“Streaming over the Internet brought the Detroit Jazz Festival to jazz fans all over the world, which was wonderful, but people without laptops had to watch the programming from their homes or offices,” said Sheldon Nueman, CEO of Joseph Productions, Inc. and founder of, the home of

“Now, with the ability to watch from a smart phone, we are truly bringing the sights and sounds of the Detroit Jazz Festival to a global, mobile audience. People can literally watch it anywhere now,” he added.

The mission of is to showcase Detroit as an important center for American music, to provide a unique platform for musicians to showcase to the world and to reacquaint the mainstream with jazz through social media.

In partnership with, and Detroit Public Television, the stage at Hart Plaza will stream via the web what is cool about the Detroit Jazz Festival and the city, in real time. Users around the globe – artists as well as fans – will be able to Skype, tweet and Facebook messages to fans, artists and media hosts in Detroit through, and the social media networks of Detroit Jazz Festival and adds several new features this year including “Planet Afterhours” where viewers can enjoy a “virtual hang” at the jam sessions with world renowned musicians at the Detroit Marriott at the Renaissance Center, the official festival hotel and “JazzPlanet University,” which focuses on jazz education. For 2011, Jazz Planet will feature a larger, more prominently located stage on Hart Plaza, with seating for a live studio audience.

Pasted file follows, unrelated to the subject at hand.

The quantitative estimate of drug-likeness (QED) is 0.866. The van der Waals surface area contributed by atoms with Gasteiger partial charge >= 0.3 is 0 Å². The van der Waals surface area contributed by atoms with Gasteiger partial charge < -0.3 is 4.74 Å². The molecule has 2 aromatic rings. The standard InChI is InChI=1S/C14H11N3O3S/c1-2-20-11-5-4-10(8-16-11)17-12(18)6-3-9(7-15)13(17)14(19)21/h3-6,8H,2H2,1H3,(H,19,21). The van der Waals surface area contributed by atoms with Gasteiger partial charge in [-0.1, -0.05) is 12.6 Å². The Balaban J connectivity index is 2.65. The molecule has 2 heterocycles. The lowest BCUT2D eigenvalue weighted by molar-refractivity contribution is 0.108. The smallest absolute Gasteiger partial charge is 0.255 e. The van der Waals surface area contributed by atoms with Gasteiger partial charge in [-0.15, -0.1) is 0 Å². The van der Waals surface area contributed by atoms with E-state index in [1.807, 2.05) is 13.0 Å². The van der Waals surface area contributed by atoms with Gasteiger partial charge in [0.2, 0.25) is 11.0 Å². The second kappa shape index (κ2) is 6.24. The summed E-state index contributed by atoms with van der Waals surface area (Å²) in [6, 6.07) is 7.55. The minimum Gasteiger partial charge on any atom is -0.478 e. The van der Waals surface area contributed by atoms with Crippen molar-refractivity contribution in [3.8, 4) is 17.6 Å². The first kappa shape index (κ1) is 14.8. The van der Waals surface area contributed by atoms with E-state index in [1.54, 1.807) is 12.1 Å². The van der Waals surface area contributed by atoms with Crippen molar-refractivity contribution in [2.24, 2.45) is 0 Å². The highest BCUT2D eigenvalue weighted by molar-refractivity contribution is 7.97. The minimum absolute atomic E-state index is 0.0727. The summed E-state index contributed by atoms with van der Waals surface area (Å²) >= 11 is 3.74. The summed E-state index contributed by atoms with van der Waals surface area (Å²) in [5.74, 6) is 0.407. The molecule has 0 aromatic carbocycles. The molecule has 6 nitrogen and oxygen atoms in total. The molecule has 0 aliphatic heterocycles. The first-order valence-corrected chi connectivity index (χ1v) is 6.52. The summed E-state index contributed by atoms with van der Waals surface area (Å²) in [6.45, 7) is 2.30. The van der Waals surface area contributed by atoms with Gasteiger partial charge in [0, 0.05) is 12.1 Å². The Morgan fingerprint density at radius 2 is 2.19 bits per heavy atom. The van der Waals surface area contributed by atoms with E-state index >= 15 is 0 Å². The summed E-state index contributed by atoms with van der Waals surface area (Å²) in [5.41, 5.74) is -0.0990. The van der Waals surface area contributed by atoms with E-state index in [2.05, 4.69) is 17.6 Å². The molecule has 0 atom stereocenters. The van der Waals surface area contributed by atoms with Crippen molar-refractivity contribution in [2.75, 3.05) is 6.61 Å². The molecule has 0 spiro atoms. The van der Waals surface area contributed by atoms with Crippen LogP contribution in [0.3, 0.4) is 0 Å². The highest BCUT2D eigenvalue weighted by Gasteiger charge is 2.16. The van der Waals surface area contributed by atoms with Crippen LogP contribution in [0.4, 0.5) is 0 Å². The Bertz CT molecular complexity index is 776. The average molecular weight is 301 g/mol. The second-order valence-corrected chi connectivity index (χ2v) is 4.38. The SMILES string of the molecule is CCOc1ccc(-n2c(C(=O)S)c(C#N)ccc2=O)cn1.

In addition to streaming live performances and interviews from the festival, will present the first-ever live video stream of the infamous Downbeat Blindfold Test. The Blindfold Test challenges an artist to identify and discuss the music and musicians on selected recordings. Hosted by Dan Ouellette, it will feature 2011 Detroit Jazz Festival artist in residence Jeff “Tain” Watts in the hot seat.

“Viewers all over the world will experience the ‘hipness’ of the world’s largest free jazz festival, how it blends urban chic and an informed and diverse audience with some of the best music on the planet,” says festival director Terri Pontremoli.